A UGANDAN orphan supported by Meltham parishioners has paid a personal tribute to the people of the village.
Catherine Kabwijukya is one of many young people in the Ugandan village of Kyema who have been helped by Meltham residents over the past decade.
On Saturday she visited Meltham for the first time to thank the people for their kindness on behalf of all the other orphans.
The Meltham Churches Together project has supported 50 orphans through education over the past 10 years. Funds raised by the seven churches has also contributed towards medical and domestic care for orphans living in foster care.
Community leader John Bakanoba, who was born in Uganda, said: “The people of Meltham have helped this orphan girl to become a bright young woman.Catherine is now 25 and she came into the project aged 14.Now she is a teacher and is able to help many more people like her.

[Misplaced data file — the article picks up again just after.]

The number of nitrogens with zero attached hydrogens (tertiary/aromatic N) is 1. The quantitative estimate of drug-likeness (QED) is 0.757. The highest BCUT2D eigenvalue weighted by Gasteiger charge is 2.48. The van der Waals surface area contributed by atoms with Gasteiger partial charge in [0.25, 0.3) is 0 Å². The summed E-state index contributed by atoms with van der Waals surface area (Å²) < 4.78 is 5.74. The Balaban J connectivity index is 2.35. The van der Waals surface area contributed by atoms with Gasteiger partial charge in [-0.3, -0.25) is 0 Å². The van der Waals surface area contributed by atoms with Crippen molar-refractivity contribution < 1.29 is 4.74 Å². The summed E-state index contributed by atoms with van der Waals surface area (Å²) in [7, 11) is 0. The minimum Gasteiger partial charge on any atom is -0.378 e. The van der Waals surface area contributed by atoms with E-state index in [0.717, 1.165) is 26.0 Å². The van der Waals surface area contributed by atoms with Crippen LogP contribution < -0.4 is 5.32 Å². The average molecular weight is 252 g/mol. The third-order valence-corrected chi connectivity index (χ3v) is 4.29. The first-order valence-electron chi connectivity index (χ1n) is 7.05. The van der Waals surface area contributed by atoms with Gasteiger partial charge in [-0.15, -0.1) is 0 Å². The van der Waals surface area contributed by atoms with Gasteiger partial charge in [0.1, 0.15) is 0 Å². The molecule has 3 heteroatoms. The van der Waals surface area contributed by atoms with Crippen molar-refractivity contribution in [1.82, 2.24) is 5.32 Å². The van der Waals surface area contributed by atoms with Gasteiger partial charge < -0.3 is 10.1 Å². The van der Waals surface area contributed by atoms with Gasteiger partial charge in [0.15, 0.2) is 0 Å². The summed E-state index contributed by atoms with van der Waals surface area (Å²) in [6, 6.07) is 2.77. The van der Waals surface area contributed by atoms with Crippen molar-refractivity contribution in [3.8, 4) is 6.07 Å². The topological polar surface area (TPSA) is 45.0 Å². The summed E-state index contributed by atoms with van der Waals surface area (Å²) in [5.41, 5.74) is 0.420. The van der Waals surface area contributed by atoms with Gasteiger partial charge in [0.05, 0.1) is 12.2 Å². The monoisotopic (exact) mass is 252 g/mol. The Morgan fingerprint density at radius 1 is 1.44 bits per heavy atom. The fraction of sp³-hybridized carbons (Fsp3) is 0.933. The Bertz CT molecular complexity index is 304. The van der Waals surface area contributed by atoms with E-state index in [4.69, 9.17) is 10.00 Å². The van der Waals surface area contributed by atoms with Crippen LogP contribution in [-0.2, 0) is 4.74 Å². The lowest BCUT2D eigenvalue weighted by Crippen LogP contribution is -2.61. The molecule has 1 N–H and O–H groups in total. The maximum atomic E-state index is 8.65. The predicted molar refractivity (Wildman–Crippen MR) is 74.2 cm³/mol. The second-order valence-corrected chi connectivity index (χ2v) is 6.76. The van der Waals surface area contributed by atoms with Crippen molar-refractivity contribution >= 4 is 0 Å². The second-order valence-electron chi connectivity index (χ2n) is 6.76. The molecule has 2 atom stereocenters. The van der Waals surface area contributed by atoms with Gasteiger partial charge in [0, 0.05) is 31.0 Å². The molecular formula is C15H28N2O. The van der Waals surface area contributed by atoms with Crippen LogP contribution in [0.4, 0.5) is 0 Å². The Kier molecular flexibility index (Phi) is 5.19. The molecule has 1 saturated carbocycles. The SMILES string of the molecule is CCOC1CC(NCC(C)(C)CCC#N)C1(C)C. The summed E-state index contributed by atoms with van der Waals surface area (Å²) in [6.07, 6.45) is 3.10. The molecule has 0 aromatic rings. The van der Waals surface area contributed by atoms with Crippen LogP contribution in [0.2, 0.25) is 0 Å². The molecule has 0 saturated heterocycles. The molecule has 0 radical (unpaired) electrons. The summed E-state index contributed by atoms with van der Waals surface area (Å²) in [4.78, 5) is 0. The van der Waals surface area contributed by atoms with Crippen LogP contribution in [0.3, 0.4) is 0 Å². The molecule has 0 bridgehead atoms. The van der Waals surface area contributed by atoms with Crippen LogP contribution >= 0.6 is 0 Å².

“Seven of the orphans Meltham has supported are going through higher education, 22 are at secondary school and the rest are at primary school.
“This may not have been possible without the help and support they have received by the Meltham community.”
Ten years ago members of the Meltham Churches Together committee decided to care for the orphans in Uganda.
Some of the committee have since visited Kyema and have helped to build a kitchen and other facilities for the villagers.
Many of the children they have helped are now living in foster care and are thriving thanks to the generosity of the committee.
The Meltham project has also helped to provide safe, clean water for the village through the Mustard Seed Project.
Mr Bakanoba added: “In the 70s there was a lot of mothers dying at birth because of a lack of medical care.
“Both of Catherine’s parents died when she was young and so the people of Meltham really did help and support her.
“She came to thank the people who looked after her and her friends in Uganda. This weekend was Catherine’s chance to thank them all.”
Catherine has been working at a school in Cornwall and learning more about teaching. She plans to take the skills and knowledge back to Uganda.